From a technical perspective, 480p is essentially higher resolution. 480i traces every other line when you view it, giving more or less an effective resolution of 240 lines. Or thereabouts. While it's true that the lines may be different on alternate scans, you still are only getting 240 lines drawn with each refresh of the screen.Originally Posted by BrandonMcAuslan
The big bonus with component is that you're separating the different video channels that come over the line. With the standard component, they're all on the same line, thus you get some blending, this is not the case with component -- each of the components (Luminance, Red minus Luminance, Blue minus luminance) is on it's own wire, with it's own ground.
Believe it or not, the jaggies are actually there in the composite, but it's just that the interference from using a single wire "hides" them. That's why you see the jaggies in 480p, because they're not hidden. The solution, move back a little from the TV.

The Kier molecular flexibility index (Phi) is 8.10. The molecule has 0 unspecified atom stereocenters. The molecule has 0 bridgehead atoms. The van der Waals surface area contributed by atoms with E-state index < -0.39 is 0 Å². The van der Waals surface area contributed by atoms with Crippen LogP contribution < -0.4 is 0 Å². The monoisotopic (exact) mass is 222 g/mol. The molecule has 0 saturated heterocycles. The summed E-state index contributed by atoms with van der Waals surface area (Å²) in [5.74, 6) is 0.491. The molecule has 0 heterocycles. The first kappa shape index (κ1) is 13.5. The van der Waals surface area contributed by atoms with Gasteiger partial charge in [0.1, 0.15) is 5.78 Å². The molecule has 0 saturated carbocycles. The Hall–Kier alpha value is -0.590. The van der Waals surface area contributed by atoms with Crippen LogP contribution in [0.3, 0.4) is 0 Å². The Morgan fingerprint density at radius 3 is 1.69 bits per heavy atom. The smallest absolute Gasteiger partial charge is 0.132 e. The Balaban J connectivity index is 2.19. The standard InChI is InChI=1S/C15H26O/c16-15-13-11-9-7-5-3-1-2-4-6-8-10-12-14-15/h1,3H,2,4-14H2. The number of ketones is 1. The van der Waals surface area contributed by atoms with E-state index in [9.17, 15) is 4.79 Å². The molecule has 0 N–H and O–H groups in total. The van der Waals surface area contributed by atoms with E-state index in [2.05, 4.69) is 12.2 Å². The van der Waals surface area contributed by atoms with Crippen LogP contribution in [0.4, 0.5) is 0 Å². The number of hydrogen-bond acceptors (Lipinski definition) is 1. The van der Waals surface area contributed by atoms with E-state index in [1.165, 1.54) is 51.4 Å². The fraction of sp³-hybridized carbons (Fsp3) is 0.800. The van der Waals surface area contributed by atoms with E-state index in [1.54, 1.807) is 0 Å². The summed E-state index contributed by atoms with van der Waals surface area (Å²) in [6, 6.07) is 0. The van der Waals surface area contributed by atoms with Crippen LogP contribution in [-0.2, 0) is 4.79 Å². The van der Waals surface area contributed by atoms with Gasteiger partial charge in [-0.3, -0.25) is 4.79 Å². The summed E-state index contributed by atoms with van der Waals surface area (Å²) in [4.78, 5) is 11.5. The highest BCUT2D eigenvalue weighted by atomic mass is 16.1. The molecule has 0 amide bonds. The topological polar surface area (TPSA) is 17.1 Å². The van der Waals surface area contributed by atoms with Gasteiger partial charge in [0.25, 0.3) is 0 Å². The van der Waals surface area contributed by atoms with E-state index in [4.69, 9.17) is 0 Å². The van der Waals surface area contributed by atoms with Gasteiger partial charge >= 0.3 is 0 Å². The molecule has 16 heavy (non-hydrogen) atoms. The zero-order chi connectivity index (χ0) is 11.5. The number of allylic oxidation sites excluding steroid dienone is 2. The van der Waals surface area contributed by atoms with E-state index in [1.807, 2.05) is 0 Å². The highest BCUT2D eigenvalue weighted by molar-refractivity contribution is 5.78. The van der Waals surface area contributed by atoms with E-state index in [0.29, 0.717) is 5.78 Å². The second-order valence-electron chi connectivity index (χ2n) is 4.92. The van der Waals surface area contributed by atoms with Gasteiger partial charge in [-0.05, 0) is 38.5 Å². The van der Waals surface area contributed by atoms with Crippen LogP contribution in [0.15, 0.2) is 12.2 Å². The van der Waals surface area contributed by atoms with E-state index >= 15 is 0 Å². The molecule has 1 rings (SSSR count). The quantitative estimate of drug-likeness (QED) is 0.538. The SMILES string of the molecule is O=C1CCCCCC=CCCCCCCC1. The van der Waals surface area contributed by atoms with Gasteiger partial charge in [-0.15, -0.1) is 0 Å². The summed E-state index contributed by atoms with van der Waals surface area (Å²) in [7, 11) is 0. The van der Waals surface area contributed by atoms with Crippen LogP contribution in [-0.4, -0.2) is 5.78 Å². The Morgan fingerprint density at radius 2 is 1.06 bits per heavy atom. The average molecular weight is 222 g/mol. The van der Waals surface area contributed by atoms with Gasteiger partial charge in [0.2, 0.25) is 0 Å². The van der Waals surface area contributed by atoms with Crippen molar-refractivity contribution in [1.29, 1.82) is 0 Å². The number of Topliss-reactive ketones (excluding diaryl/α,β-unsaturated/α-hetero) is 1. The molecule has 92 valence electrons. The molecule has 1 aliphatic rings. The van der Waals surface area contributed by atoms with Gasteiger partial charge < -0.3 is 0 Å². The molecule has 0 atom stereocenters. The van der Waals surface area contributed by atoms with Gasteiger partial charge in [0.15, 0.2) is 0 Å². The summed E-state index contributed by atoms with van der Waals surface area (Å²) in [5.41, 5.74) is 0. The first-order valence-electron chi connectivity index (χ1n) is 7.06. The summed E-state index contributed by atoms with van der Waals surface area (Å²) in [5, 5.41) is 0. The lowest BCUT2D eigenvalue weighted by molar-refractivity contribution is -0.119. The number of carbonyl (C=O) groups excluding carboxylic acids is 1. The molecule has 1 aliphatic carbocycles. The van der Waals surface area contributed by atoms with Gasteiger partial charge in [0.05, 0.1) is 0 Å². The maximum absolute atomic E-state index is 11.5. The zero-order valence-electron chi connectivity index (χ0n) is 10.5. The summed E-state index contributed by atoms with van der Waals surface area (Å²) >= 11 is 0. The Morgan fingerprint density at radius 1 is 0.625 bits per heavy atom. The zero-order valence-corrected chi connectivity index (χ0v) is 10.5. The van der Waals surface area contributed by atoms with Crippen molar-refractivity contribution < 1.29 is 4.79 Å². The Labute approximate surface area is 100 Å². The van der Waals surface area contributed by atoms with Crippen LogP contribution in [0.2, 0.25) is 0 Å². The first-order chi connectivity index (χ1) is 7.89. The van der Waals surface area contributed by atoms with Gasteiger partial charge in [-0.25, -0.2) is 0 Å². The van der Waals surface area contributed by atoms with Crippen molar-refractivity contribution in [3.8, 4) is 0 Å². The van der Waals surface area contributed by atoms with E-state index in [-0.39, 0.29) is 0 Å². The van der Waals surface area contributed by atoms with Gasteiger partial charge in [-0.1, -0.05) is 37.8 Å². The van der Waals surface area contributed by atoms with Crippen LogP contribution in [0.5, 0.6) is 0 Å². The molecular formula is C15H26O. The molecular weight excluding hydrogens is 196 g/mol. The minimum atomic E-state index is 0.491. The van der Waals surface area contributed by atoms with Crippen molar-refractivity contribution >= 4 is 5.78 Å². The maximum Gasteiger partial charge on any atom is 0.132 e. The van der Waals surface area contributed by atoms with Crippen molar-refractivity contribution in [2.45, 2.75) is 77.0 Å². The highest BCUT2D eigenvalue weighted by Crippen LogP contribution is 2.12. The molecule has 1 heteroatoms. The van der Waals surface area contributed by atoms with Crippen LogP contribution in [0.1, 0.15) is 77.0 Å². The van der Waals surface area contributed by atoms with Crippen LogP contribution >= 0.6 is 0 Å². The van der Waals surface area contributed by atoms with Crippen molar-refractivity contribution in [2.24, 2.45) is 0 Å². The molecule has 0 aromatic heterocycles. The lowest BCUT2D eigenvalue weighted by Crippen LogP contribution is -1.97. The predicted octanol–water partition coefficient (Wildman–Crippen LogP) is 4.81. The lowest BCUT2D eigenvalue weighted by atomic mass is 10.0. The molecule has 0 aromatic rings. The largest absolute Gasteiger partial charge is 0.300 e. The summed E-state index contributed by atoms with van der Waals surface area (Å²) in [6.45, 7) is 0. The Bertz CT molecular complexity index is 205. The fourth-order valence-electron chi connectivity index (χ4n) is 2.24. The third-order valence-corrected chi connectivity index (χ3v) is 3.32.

In reality, 480p won't increase the signal quality a ton, but it will make fine details a bit more differentiable. So while it won't have much more resolution, you'll be able to see the textures and details better.
With regards to Zelda: Twilight Princess not being designed for 480p resolution, please check your facts before posting that. The fact of the matter is that the Gamecube supported progressive scan games, and progressive scan Gamecube games will be progressive scan on the Wii. There have been progressive scan Gamecube games for years (most new ones are progressive scan, certainly many of mine are -- windwalker, nfs: underground, metroid prime). I'm sure that the game was designed with 480p in mind.
Although it is a little disconcerting seeing the jaggies, like I said, back off a bit from the TV and you don't notice them. There isn't much space on a 640x480 display to antialias the jaggies away. Anti-aliasing at low resolutions just leads to the blurries and the fuzzies, which are even more despised.